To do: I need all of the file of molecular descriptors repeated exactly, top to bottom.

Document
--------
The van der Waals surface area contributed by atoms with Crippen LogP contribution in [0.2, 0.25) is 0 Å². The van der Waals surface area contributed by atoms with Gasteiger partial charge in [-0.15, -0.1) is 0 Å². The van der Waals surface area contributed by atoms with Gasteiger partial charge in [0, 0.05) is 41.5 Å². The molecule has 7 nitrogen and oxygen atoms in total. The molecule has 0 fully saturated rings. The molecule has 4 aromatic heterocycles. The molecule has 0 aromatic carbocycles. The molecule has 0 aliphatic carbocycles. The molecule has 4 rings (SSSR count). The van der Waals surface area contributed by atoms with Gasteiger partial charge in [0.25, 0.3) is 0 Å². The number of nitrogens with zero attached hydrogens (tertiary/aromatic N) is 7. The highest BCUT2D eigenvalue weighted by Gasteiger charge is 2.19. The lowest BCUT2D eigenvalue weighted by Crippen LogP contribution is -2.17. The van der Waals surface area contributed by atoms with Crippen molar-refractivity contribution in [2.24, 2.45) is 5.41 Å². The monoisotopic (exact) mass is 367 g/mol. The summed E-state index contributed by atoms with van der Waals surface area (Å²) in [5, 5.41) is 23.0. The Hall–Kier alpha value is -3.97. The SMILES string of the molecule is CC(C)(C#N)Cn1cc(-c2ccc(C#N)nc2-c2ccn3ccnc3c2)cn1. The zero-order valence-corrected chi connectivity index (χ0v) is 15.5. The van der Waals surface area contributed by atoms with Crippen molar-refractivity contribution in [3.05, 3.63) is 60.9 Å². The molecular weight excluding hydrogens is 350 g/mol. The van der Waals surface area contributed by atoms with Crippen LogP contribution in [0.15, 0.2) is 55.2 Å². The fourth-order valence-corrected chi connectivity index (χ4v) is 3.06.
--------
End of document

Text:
The van der Waals surface area contributed by atoms with Crippen LogP contribution in [0.2, 0.25) is 0 Å². The van der Waals surface area contributed by atoms with Gasteiger partial charge in [-0.15, -0.1) is 0 Å². The van der Waals surface area contributed by atoms with Gasteiger partial charge in [0, 0.05) is 41.5 Å². The molecule has 7 nitrogen and oxygen atoms in total. The molecule has 0 fully saturated rings. The molecule has 4 aromatic heterocycles. The molecule has 0 aromatic carbocycles. The molecule has 0 aliphatic carbocycles. The molecule has 4 rings (SSSR count). The van der Waals surface area contributed by atoms with Gasteiger partial charge in [0.25, 0.3) is 0 Å². The number of nitrogens with zero attached hydrogens (tertiary/aromatic N) is 7. The highest BCUT2D eigenvalue weighted by Gasteiger charge is 2.19. The lowest BCUT2D eigenvalue weighted by Crippen LogP contribution is -2.17. The van der Waals surface area contributed by atoms with Crippen molar-refractivity contribution in [2.24, 2.45) is 5.41 Å². The monoisotopic (exact) mass is 367 g/mol. The summed E-state index contributed by atoms with van der Waals surface area (Å²) in [5, 5.41) is 23.0. The Hall–Kier alpha value is -3.97. The SMILES string of the molecule is CC(C)(C#N)Cn1cc(-c2ccc(C#N)nc2-c2ccn3ccnc3c2)cn1. The zero-order valence-corrected chi connectivity index (χ0v) is 15.5. The van der Waals surface area contributed by atoms with Crippen molar-refractivity contribution in [3.05, 3.63) is 60.9 Å². The molecular weight excluding hydrogens is 350 g/mol. The van der Waals surface area contributed by atoms with Crippen LogP contribution in [0.15, 0.2) is 55.2 Å². The fourth-order valence-corrected chi connectivity index (χ4v) is 3.06.